changing constructs

There’s much talk among psychiatrists about dealing with people affected by the corona pandemic. What can a psychiatrist say that people haven’t already got from the deluge of information and inspirational quotes that their friends have shared on social media? Be optimistic, don’t panic, eat a balanced diet, exercise, sleep well, maintain a routine, don’t give up hope, do yoga and meditate, learn something new – this will pass!

People say that we are all in this together. But we are not.

  • Those who can work from home and draw the same salaries as before are not affected much. Nothing has been taken away from them except the frills, the inessentials.
  • Those whose occupations need them to go out, like shopkeepers and domestic workers, who have dependent family members and survive on a steady income, find it hard to make ends meet.
  • Those whose business involves perishables are likely to feel doomed, like fruit and vegetable farmers
  • Those who have factories that can’t allow in workers because of social distancing norms can’t hope to recover soon.
  • Those who have been laid off as their employer is downsizing will find it hard to get another job. Maybe they could use the time to upskill?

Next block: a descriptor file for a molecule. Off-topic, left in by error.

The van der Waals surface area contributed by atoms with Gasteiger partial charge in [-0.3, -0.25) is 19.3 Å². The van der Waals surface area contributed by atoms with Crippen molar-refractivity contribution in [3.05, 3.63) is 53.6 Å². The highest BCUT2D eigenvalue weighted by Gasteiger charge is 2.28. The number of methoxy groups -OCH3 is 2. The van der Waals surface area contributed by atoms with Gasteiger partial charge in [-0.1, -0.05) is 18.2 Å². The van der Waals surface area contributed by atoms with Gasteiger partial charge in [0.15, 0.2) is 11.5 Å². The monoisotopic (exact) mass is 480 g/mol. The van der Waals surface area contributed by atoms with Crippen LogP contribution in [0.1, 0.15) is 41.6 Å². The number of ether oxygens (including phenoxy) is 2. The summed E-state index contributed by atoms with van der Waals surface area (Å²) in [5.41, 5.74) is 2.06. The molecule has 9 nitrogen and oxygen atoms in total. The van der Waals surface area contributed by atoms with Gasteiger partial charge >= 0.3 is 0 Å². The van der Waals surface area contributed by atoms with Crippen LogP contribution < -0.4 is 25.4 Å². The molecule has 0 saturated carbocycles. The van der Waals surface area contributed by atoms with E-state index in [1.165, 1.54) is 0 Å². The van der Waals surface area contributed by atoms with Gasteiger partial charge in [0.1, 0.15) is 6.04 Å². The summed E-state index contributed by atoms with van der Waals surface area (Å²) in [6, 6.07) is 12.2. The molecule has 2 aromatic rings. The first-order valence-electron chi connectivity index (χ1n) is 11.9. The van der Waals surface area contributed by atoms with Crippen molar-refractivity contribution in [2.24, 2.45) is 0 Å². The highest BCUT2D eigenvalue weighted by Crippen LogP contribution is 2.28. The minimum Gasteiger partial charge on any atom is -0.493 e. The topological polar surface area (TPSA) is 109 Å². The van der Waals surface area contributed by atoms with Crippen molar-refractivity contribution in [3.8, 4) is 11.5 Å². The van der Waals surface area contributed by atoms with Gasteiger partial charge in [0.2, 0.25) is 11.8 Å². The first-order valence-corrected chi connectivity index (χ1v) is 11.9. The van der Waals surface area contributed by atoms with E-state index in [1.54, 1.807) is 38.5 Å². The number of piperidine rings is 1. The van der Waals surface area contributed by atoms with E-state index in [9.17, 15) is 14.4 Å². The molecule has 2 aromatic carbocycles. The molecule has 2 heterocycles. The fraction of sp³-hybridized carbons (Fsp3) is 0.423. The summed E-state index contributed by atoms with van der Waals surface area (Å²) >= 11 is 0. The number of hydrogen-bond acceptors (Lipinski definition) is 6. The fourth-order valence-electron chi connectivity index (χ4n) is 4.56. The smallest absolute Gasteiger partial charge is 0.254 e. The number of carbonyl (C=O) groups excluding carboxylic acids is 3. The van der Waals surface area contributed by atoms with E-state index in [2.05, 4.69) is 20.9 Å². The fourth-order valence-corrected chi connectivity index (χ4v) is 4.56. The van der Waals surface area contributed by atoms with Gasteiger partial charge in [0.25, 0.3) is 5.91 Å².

• Those who have lost jobs but have fairly substantial savings could husband their resources and wait out the pandemic.
  • Those whose work entails a lot of travel really don’t have a choice till travel safety details are worked out.

And so forth. There are so many realities needing different solutions.

I might understand and comfort patients, but can I offer them real help? Patients are fearful, anxious and vulnerable, especially now with all the uncertainty. As a medical professional I can’t even assure them that a vaccine will soon be available because that’s not certain at all. Sometimes a patient’s reality is so stark that my words sound like a bunch of hollow platitudes to my own ears. I can prescribe medicines but they’re only palliative and won’t solve the patients’ problems.